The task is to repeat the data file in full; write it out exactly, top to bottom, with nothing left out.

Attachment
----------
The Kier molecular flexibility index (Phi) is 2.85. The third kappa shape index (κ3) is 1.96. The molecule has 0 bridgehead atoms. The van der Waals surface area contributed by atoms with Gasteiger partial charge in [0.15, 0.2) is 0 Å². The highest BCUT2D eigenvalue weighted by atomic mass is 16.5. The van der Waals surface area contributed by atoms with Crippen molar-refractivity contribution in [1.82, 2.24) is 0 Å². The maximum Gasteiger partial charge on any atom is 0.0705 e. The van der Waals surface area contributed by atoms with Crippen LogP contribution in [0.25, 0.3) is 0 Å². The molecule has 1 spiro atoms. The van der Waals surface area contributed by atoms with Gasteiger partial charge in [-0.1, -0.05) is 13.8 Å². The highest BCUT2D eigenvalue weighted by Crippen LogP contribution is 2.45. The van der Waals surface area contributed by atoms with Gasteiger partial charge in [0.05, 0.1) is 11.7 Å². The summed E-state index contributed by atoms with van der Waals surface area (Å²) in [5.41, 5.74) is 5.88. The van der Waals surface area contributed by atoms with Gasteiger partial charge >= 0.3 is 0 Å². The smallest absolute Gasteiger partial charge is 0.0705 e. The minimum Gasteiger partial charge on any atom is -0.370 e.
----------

The Kier molecular flexibility index (Phi) is 2.85. The third kappa shape index (κ3) is 1.96. The molecule has 0 bridgehead atoms. The van der Waals surface area contributed by atoms with Gasteiger partial charge in [0.15, 0.2) is 0 Å². The highest BCUT2D eigenvalue weighted by atomic mass is 16.5. The van der Waals surface area contributed by atoms with Crippen molar-refractivity contribution in [1.82, 2.24) is 0 Å². The maximum Gasteiger partial charge on any atom is 0.0705 e. The van der Waals surface area contributed by atoms with Crippen LogP contribution in [0.25, 0.3) is 0 Å². The molecule has 1 spiro atoms. The van der Waals surface area contributed by atoms with Gasteiger partial charge in [-0.1, -0.05) is 13.8 Å². The highest BCUT2D eigenvalue weighted by Crippen LogP contribution is 2.45. The van der Waals surface area contributed by atoms with Gasteiger partial charge in [0.05, 0.1) is 11.7 Å². The summed E-state index contributed by atoms with van der Waals surface area (Å²) in [5.41, 5.74) is 5.88. The van der Waals surface area contributed by atoms with Gasteiger partial charge >= 0.3 is 0 Å². The smallest absolute Gasteiger partial charge is 0.0705 e. The minimum Gasteiger partial charge on any atom is -0.370 e.